“If you ever reach total enlightenment while drinking beer, I bet it makes beer shoot out your nose.” – Jack Handy
Summer ale or summer beer? What does it matter what we call them? Is there a difference? As is the same with most beer styles, arguments abound on the topic. In my humble opinion, there really is no difference, but some people will tell you that summer ale is pretty much the same thing as a wheat beer, but with a snazzy sounding name that tells you what time of year you should drink it. As if we need the help.
Experts on the subject will most likely tell you that there is no clear definition of summer beer. It doesn’t necessarily mean a style inasmuch as it means specifically the time of year that a brew should be enjoyed. Just because the Boston Beer Company makes a beer called Samuel Adams Summer Ale, which happens to be a wheat beer, it doesn’t technically mean that the term is set in proverbial stone. A summer beer can be any beer style that you enjoy during the summer months, whether you are lounging out in the sun, enjoying a barbeque with friends, or watching a baseball game on an HDTV in a dark air-conditioned room.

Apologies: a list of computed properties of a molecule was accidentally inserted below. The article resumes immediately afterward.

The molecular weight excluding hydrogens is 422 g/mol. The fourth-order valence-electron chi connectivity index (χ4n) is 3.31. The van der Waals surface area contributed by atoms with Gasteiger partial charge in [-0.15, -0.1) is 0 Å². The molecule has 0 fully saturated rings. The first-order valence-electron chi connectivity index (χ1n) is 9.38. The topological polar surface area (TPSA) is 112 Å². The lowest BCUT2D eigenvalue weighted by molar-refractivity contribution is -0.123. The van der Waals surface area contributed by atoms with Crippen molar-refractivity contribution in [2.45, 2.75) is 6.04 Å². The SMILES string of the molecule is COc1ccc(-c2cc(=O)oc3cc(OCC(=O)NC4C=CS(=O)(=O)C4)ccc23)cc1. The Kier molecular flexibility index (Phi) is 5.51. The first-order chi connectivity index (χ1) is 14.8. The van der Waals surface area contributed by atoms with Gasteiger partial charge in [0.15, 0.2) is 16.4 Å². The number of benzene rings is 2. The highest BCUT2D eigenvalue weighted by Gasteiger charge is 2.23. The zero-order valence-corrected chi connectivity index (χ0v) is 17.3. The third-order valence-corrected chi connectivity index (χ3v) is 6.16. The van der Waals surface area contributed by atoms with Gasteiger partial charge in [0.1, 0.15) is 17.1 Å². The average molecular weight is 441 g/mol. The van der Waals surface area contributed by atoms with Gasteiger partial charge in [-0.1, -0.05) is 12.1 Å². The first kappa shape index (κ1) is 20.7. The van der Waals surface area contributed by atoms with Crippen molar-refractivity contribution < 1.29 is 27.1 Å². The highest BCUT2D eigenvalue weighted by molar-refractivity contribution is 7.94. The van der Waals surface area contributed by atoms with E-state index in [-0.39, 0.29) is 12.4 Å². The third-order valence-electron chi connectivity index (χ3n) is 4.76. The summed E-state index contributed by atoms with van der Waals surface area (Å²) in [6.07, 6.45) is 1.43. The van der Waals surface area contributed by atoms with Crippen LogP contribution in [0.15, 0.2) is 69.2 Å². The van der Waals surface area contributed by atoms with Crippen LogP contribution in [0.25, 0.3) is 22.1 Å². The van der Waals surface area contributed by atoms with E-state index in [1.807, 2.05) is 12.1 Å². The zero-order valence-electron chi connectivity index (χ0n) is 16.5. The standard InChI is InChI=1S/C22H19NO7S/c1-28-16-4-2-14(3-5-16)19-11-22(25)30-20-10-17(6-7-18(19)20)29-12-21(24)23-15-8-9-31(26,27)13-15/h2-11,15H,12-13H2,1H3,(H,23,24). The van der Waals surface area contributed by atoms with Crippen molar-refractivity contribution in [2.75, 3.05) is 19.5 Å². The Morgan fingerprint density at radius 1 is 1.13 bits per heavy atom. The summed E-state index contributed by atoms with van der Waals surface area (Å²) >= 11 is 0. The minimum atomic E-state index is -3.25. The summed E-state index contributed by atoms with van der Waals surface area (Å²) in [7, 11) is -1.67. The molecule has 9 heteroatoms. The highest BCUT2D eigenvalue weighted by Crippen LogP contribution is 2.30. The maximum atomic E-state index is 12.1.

Still others, like some in New Zealand, have even fought about what in fact summer ale is and who has ownership of the term. Last year, the two biggest breweries in this small Pacific Rim country got into quite a quarrel about the name and its usage. Dominion Breweries sued rival Lion Breweries because they came out with a beer called Mac’s Sundance Summer Ale, when Dominion already had a beer called Monteith’s Summer Ale that they had been producing for almost ten years. The fight happened because Dominion claimed that they had exclusive ownership of the name “Summer Ale” and didn’t want Lion to be able to use it. Dominion had attempted to trademark the term years earlier but was denied their request.
Obviously Dominion lost the court case, due in large part to the fact that breweries all over the world have been making summer ales and summer style beers for decades. “DB has no right to exclusive protection of a generic phrase unless there is proof of deception,” said the presiding judge. You can’t trademark something that everyone else is already doing.
So there you go, a court ruling proving that “Summer Ale” is a rather general phrase used to describe any beer that is to be consumed in the summer. It’s fairly obvious that you most likely wouldn’t enjoy drinking a Porter while you attempt to tan by the pool. On the other hand, I had an Oktoberfest style beer a few nights ago and it was mighty tasty regardless of the fact that it was 90 degrees and muggy outside. Also, this doesn’t mean that you can’t drink a summer beer in the middle of winter. We all know that I like to buck tradition whenever possible–especially in the beer world. If you somehow still have some lying around in February, give them a whirl. I doubt you will though.